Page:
4-H summer campers discover how to “communicate through conflict”

4-H summer camp teaches lifelong skills for youth to become successful adults.

Between 2001 and 2004, the American Camp Association conducted national research with over 5000 families from 80 ACA-Accredited camps to determine the outcomes of the camp experience as expressed by parents and children.

Parents, camp staff, and children reported significant growth in:

  • Self-esteem
  • Peer relationships
  • Independence
  • Adventure and exploration
  • Leadership
  • Environmental awareness
  • Friendship skills
  • Values and decisions
  • Social comfort
  • Spirituality

The findings from this national study indicate that camp is a unique educational institution and a positive force in youth development. The camp experience can benefit children by increasing:

  • Confidence and self-esteem
  • Social skills and making friends
  • Independence and leadership qualities
  • Willingness to try and adventurousness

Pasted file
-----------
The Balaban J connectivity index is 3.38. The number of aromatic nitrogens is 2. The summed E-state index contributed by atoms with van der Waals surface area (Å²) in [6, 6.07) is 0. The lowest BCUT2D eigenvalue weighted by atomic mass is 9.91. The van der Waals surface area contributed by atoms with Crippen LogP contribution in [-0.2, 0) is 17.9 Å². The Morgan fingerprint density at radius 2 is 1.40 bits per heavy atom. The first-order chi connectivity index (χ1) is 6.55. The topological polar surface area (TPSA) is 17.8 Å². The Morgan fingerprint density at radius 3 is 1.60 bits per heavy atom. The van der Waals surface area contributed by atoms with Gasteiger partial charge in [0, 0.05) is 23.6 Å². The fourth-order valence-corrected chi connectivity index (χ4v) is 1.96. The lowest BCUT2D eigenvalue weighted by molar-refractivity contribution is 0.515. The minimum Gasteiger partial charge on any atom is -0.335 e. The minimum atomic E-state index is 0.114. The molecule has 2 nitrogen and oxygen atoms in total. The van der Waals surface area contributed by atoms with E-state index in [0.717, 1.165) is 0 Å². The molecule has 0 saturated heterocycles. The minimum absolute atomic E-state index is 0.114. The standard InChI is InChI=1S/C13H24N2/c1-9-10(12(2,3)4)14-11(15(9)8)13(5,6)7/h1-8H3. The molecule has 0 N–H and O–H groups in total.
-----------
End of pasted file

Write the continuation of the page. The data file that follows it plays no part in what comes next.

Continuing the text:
• Spiritual growth, especially at camps focused on spirituality.

No differences were found based on the camp type (day, resident) or session length. The full report is available and serves as reinforcement for the benefits of Michigan 4-H Camp Programs such as the one in Northeast Michigan.

Youth (ages 9 to 13) along with high school counselors participated in 4-H summer camp June 24-27, 2013 at the Ocqueoc Outdoor Center in Presque Isle County in northeast lower Michigan. Campers enjoyed traditional summer camp activities such as canoeing, swimming, archery and team games. In addition, youth experienced classroom activities focused on managing communication and conflict. .(JavaScript must be enabled to view this email address), part of the Leadership and Community Engagement program team from Michigan State University Extension taught “Communicating through Conflict” at this year’s camp.                                                  

Campers learned about communication by tossing balls to each other as a queue to speak, then realized the need to communicate more effectively as more balls were introduced with resulting group confusion. They also worked in teams to solve a “lost at sea” scenario; and discussed / practiced various concepts of working through conflict in teams.

Sixty campers completed the course. Comments about what they liked best included: “you get to work in a team”, “we all had to work together in order for the activities to work”, “the group activity of what objects would be more important in a shipwreck”.

Related Articles